And for many patients, he prescribes buprenorphine. “It’s the most important treatment to come along for both addiction and chronic pain in the past fifty years,” Malinoff says of the drug, which has been around since the 1970s and is now sold under the brand names Suboxone and Subutex. Malinoff says he has seen hundreds of patients improve on the medication.

Jason Schwartz, Dawn Farm’s clinical director, says “we are big fans of Suboxone for detox” and that the organization works with Malinoff and other doctors who prescribe it. Still, Schwartz adds that Dawn Farm is concerned that the drug is “being used more and more for maintenance.” Dr. Mark Greenwald, a Wayne State professor who has studied buprenorphine, says the drug’s usefulness as a painkiller is much less established than its effectiveness in helping wean addicts.

Pain Recovery Solutions’ office is bathed in comforting earth tones and punctuated by splashes of color. Framed inspirational messages are everywhere. Malinoff reads one aloud: “The afternoon knows what the morning never suspected.”

He ponders the Swedish proverb and offers an example: “Now I can look back twenty years later and say, ‘Oh, yeah, that sure was the case,’ but at the time I couldn’t see a thing.”

Malinoff isn’t speaking as a doctor but as a recovering pain medication addict and alcoholic.

“I got help only because I was intervened upon,” Malinoff admits. In 1990, the state medical board mandated that he get treatment for chemical dependency and lifted his medical license. He was unable to work as a physician for almost two years.

Malinoff has been involved in a recovery program ever since. Though he does not characterize himself as particularly religious, he does recognize a power greater than himself and says that he couldn’t have turned things around without spirituality.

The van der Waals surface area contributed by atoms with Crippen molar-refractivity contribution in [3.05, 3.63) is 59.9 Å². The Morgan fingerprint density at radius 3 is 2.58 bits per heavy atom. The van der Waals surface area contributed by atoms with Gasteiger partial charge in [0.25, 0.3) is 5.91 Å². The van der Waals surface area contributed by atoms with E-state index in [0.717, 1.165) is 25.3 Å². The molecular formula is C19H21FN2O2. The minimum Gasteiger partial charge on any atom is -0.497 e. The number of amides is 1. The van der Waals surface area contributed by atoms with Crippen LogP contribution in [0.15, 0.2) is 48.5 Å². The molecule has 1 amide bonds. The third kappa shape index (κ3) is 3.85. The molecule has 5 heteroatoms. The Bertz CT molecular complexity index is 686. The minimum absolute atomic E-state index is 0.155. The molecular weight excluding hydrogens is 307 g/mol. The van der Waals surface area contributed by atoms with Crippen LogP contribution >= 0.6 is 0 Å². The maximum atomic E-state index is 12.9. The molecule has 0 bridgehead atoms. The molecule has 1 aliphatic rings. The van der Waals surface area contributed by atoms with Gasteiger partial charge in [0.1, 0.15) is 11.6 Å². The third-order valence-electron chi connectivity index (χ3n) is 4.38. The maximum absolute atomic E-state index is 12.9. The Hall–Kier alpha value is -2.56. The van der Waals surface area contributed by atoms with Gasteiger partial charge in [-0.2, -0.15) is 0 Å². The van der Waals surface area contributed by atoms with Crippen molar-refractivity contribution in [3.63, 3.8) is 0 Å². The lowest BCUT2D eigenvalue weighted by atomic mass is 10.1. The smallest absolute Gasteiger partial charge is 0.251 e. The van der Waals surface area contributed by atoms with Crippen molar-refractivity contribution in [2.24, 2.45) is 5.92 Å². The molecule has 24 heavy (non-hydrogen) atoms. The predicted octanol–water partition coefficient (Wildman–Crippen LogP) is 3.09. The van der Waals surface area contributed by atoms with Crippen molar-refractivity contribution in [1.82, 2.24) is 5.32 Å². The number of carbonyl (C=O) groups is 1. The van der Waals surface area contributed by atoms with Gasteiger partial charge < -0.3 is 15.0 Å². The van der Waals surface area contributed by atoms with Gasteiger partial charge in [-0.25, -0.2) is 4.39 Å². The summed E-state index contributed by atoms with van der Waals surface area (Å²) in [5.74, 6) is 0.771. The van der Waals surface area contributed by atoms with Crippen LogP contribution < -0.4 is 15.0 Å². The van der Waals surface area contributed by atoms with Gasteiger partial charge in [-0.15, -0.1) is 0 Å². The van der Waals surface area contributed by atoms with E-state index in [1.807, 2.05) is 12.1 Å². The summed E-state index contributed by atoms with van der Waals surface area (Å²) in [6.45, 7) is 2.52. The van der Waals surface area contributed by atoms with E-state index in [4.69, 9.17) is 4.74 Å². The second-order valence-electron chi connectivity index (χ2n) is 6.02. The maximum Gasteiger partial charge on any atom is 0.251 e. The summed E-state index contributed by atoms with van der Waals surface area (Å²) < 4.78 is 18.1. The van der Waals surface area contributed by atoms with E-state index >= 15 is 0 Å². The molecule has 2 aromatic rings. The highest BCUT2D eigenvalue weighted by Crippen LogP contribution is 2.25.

“There are things that have happened to me that could have never happened on my own strength,” he says. “I never could have gotten sober on my own, and I never could have gotten my medical license back on my own.”

While Malinoff doesn’t advertise his personal experience, he has no qualms about discussing it with a patient when he feels it might help.

“The patients who come to me are so full of shame, guilt, and self-hatred that it helps to see someone who is a wearing a shirt, tie, and white coat who says ‘This [the addiction] is an illness, just like diabetes is an illness, and there’s no shame in having an illness – assuming you do the right thing and take care of it.'”

Malinoff is “brisk and won’t be a bleeding heart guy,” writes one patient on the website “Part of what makes him a success is that he is a recovering addict himself. Nothing you can tell him he hasn’t gone through himself.”

Married for twenty years to his second wife, Lynn, Malinoff has two grown sons, Aaron, twenty-six, and Gabriel, thirty-one. He will tell you that he’s “really—really—ready for grandkids.”

Malinoff says he loves his job. “I get to see patients that are sad, sick, and sorry, and inside of a few weeks to months, I see a complete transformation in their attitude.”